Thursday, November 29, 2012

Here, There, and Everywhere

"My interest in snapshot photography began because, every now and then, I would come across a picture that was startling in its directness. Made without pretense to art, these images were without artifice, and their simplicity gave them a special vitality. While there are certainly visual conventions among snapshots, at their best they are seemingly unmediated and unconditioned, the result of an accident or chance. This immediacy has become rarer and rarer as people are more and more exposed to images, and it indicates a path toward understanding, by contrast, what part of a typical photograph is the overlay of visual convention."
--Stephen Shore here


"Picasso famously said that it took him a lifetime to paint like a child. I takes many professional photographers that long to strip their pictures of artiness. How humbling to realize that simple mechanical reproduction can offer so much more than creative interpretation."  

--Alec Soth there


"It rarely occurs to such a photographer to take a picture of something, say a Venetian foundation, without a loved one standing directly in front of it and smiling into the lens. What artistic results he obtains are almost inevitably accidental and totally without self-consciousness. Perhaps because of his very artlessness, and his very numbers, this nameless picturetaker may in the end be the truest and most valuable recorder of our times."

--Jean Shepherd here


"I am a passionate lover of the snapshot, because of all photographic images it comes closest to the truth. The snapshot is a specific spiritual moment. It cannot be willed or desired to be achieved. It simply happens to certain people and not to others. Some people may never take a snapshot in their lives, though they take many pictures."

--Lisette Model there


"In the beginner's mind there are many possibilities, but in the expert's there are few."

--Shunryu Suzuki everywhere


Tuesday, November 27, 2012

Unlisted

Are you ready for listmania? It may be November but the annual year-end lists have already begun, with favorite photobooks of 2012 by ICP and Alec Soth posted recently. Both have some interesting picks, although there is a mildly depressing amount of crossover duplication. I expect many more lists to come in the next few weeks, after which we'll have a good sense of which books had the biggest impact.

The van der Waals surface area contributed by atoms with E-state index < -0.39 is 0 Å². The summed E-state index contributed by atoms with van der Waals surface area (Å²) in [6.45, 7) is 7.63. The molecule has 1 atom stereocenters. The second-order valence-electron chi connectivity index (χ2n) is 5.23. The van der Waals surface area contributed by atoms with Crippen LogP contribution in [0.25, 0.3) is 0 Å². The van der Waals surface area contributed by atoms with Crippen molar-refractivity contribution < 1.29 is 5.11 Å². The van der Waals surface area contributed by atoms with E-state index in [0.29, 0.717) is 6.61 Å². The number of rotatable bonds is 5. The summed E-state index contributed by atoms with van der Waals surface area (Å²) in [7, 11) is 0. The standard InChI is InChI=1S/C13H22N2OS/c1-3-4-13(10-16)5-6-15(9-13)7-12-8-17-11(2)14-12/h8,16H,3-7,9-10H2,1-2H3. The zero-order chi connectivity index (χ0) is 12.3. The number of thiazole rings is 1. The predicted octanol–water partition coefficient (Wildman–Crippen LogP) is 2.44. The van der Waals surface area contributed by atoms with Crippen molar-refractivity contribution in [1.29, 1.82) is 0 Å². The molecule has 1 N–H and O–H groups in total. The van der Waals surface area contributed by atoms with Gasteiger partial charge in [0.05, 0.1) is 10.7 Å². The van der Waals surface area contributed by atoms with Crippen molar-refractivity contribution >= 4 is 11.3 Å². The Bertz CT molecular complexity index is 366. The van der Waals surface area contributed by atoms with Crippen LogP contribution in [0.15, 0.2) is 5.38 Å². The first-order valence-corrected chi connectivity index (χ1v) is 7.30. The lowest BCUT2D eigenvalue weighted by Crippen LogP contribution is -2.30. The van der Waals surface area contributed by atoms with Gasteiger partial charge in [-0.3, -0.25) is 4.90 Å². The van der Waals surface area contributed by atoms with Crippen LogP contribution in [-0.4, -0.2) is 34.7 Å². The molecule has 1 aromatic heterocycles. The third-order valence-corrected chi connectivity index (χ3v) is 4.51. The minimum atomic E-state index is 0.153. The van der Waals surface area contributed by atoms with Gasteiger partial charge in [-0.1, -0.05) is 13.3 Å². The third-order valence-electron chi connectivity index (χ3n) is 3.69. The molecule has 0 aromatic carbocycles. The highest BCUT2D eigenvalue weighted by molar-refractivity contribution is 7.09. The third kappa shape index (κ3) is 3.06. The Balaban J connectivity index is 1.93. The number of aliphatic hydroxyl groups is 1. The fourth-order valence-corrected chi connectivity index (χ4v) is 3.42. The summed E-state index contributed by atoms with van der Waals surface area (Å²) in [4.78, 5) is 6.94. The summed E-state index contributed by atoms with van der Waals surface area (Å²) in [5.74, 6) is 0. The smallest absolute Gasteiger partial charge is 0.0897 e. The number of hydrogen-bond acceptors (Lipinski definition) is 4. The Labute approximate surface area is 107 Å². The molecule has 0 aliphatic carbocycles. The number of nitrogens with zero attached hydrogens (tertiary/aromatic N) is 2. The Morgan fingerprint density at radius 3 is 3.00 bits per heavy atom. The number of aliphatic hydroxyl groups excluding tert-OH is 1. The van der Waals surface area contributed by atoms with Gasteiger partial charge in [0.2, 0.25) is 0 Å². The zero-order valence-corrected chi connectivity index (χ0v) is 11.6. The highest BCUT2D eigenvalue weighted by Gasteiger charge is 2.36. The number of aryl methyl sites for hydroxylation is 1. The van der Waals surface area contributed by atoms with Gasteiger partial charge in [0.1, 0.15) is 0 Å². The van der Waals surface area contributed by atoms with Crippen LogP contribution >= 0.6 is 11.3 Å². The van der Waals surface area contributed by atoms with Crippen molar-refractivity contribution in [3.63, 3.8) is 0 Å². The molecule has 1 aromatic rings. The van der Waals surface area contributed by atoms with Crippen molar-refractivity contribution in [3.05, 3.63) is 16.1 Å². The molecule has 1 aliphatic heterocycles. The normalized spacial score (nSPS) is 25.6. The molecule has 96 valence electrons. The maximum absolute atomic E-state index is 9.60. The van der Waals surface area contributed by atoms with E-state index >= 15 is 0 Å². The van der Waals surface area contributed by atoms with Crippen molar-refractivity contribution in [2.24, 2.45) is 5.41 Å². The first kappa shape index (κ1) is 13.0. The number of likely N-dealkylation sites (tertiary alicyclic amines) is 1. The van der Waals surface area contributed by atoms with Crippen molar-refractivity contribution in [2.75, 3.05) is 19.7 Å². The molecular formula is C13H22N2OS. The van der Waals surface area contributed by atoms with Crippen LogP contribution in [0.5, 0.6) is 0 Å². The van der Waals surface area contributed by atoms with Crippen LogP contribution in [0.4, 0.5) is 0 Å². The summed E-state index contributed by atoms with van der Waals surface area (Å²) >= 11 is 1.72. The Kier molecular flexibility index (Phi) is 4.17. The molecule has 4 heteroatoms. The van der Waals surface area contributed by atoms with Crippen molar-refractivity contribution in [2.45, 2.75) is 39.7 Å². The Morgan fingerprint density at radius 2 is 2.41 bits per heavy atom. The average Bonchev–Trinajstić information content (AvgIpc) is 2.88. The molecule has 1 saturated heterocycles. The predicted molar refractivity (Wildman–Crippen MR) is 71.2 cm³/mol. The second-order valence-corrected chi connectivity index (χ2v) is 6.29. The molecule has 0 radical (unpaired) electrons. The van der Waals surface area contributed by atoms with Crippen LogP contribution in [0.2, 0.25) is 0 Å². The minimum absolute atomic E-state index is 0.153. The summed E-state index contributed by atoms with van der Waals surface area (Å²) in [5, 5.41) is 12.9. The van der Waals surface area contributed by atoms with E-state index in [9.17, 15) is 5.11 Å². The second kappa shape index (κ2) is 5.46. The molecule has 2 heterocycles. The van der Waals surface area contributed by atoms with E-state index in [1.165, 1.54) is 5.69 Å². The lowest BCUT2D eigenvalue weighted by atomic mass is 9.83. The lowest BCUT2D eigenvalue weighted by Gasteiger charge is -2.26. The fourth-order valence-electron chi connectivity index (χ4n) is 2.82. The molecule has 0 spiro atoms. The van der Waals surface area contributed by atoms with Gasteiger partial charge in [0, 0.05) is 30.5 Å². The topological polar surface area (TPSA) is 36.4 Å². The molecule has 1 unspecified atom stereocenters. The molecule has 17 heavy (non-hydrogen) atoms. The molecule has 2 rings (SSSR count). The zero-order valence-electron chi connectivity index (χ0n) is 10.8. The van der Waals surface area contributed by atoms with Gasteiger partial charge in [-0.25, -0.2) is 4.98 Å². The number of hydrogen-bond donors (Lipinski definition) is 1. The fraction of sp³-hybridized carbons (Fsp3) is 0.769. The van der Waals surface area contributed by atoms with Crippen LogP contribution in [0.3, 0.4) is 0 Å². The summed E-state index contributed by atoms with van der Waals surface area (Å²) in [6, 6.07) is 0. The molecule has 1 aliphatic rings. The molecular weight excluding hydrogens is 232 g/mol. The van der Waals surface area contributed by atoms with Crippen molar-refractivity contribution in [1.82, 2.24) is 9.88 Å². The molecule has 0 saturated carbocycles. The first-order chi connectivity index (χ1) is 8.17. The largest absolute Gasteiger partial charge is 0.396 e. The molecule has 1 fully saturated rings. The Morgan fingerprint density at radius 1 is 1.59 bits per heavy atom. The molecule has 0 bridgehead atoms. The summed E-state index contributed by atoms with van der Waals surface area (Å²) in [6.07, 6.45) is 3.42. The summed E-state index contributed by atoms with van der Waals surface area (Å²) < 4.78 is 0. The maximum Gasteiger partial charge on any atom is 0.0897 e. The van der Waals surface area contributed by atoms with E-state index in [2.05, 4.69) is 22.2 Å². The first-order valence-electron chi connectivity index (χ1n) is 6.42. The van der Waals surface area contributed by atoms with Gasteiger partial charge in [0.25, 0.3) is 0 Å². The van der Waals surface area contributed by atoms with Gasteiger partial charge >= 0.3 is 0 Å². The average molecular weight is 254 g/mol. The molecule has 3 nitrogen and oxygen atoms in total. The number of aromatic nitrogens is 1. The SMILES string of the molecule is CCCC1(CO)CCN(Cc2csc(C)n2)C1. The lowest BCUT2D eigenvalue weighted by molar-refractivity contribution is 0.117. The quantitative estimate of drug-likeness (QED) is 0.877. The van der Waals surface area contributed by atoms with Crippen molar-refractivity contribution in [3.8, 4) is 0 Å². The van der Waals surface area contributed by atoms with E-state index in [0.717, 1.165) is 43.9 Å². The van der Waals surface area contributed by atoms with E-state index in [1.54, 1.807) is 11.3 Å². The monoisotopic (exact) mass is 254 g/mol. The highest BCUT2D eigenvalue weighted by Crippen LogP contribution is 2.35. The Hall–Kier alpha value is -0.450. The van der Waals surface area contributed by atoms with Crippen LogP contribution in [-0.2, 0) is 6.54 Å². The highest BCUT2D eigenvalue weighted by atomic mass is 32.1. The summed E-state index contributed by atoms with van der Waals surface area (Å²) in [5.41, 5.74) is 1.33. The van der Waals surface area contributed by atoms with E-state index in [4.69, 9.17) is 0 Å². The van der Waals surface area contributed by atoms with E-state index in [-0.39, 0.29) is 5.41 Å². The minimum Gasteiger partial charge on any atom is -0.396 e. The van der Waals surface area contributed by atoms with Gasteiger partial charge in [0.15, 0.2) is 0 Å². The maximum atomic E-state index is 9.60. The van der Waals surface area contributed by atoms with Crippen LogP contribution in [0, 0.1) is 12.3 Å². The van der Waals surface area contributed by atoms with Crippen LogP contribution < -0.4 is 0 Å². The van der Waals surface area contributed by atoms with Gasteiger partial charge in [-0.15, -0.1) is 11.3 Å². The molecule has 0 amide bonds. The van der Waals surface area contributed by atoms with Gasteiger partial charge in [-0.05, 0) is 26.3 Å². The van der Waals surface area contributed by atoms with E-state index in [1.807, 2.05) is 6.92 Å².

As usual it's hard for me to judge these lists because I haven't seen most of the books in person. I don't often receive review copies. It's just little old me and my local library and used bookstores, with occasional visits to Ampersand, but even they don't carry everything. So these lists always give me the same feeling. They remind me that I'm out of the loop.

That said, I am currently enjoying a photo book which I doubt will wind up on anyone's list, because it's not a monograph. It's a historical book. The recently published Short Nights of the Shadow Catcher by Tim Egan is a fascinating account of the life of Edward S. Curtis. I hadn't known much about Curtis before aside from his photos. But the guy led an amazing life. He was raised in poverty, moved to Seattle as a teen where he supported his family until mortgaging the homestead to invest in a small photo studio, which he quickly built into the most respected in the city. He hobnobbed with Roosevelt, Pinchot, JP Morgan, and various power brokers.

Then he ditched everything --family, business, daily comforts, Seattle, etc-- to embark on a 30-year non-stop roadtrip documenting North American Indians. No one thought he'd complete the project, but the resulting 20 volume (!) set is a classic of both photography and ethnographic study. Eventually he faded into obscurity before his reputation was revived posthumously. Pretty interesting guy.

Photography plays a side role in the book. Most of the focus is on Curtis's various travels and relationships, and the closing of the American frontier which occurred concurrently with his project. But above all this is a study of North American Indians, and how they were basically fucked every which way imaginable during America's westward expansion. It's a story we all know but still worth the occasional reminder, lest we forget. And Egan is a great writer, so it's fun to revisit this period through his words.

So enjoy the upcoming season of lists. But if you find yourself tired of looking at monographs and just want to curl up on the couch with a good read, Egan's book is highly recommended.

Sunday, November 25, 2012

The bomb and the trade

One of the more interesting photographers to come to the attention of In-Public recently is Jan Meissner. Although some in the group had known of her for years, most of us including myself discovered her this fall through a profile on the Leica Liker blog. A brief glance through her portfolio showed us that she was someone to be reckoned with. Her photos displayed an acute sense of spacing and of the moment, as demonstrated in photos like this. 
This particular photo seemed to drop out of the sky like a bomb into the In-Public discussion board. What the heck? It was nearly perfect. Who was this savant? 

According to our Meissner contact, she'd only taken up street photography a few years ago at the age of 60! Most of her earlier life had been spent as a painter. That would help explain her remarkable sense of composition, but still. How does someone with relatively little experience find scenes like the one above. Or this one?